Brian Kip Reilly, MD Assistant Professor of Otolaryngology and Pediatrics, Department of Otolaryngology, Children’s National Medical Center, George Washington University School of Medicine

Brian Kip Reilly, MD is a member of the following medical societies: American Academy of Otolaryngology-Head and Neck Surgery

Disclosure: Nothing to disclose.

Arlen D Meyers, MD, MBA Professor of Otolaryngology, Dentistry, and Engineering, University of Colorado School of Medicine

Arlen D Meyers, MD, MBA is a member of the following medical societies: American Academy of Facial Plastic and Reconstructive Surgery, American Academy of Otolaryngology-Head and Neck Surgery, American Head and Neck Society

Disclosure: Serve(d) as a director, officer, partner, employee, advisor, consultant or trustee for: Cerescan;RxRevu;Cliexa;Preacute Population Health Management;The Physicians Edge<br/>Received income in an amount equal to or greater than $250 from: The Physicians Edge, Cliexa<br/> Received stock from RxRevu; Received ownership interest from Cerescan for consulting; for: Rxblockchain;Bridge Health.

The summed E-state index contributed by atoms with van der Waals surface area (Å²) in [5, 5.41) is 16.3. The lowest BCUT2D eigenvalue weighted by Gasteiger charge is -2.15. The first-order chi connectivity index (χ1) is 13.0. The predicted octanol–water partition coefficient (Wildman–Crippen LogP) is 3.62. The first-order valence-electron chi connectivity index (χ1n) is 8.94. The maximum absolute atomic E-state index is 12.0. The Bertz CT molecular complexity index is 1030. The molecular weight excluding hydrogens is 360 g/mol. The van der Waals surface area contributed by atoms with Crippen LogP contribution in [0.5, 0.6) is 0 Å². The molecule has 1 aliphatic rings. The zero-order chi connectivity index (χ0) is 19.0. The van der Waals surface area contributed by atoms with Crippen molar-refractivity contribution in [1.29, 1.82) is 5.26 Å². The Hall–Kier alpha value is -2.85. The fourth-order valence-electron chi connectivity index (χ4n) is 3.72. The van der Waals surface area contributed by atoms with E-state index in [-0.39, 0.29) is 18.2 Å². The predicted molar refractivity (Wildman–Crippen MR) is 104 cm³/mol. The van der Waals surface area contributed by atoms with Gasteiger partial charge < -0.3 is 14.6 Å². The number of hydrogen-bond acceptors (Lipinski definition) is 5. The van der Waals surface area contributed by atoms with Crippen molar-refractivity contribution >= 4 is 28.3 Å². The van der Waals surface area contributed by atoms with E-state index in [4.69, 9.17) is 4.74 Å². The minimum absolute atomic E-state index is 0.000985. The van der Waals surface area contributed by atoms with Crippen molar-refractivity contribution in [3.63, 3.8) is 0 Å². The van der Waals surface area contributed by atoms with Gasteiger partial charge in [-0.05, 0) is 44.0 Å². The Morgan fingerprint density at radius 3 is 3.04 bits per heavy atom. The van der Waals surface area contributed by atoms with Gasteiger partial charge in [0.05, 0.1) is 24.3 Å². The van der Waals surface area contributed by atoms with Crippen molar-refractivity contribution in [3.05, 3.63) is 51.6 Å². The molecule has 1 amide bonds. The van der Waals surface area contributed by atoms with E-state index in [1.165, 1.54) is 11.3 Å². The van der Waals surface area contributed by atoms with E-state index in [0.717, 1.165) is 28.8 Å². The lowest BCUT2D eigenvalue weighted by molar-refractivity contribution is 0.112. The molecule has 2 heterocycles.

Acknowledgments Medscape Reference thanks Hamid R Djalilian, MD, Associate Professor of Otolaryngology, Director of Neurotology and Skull Base Surgery, University of California Irvine Medical Center, for assistance with the video contribution to this article.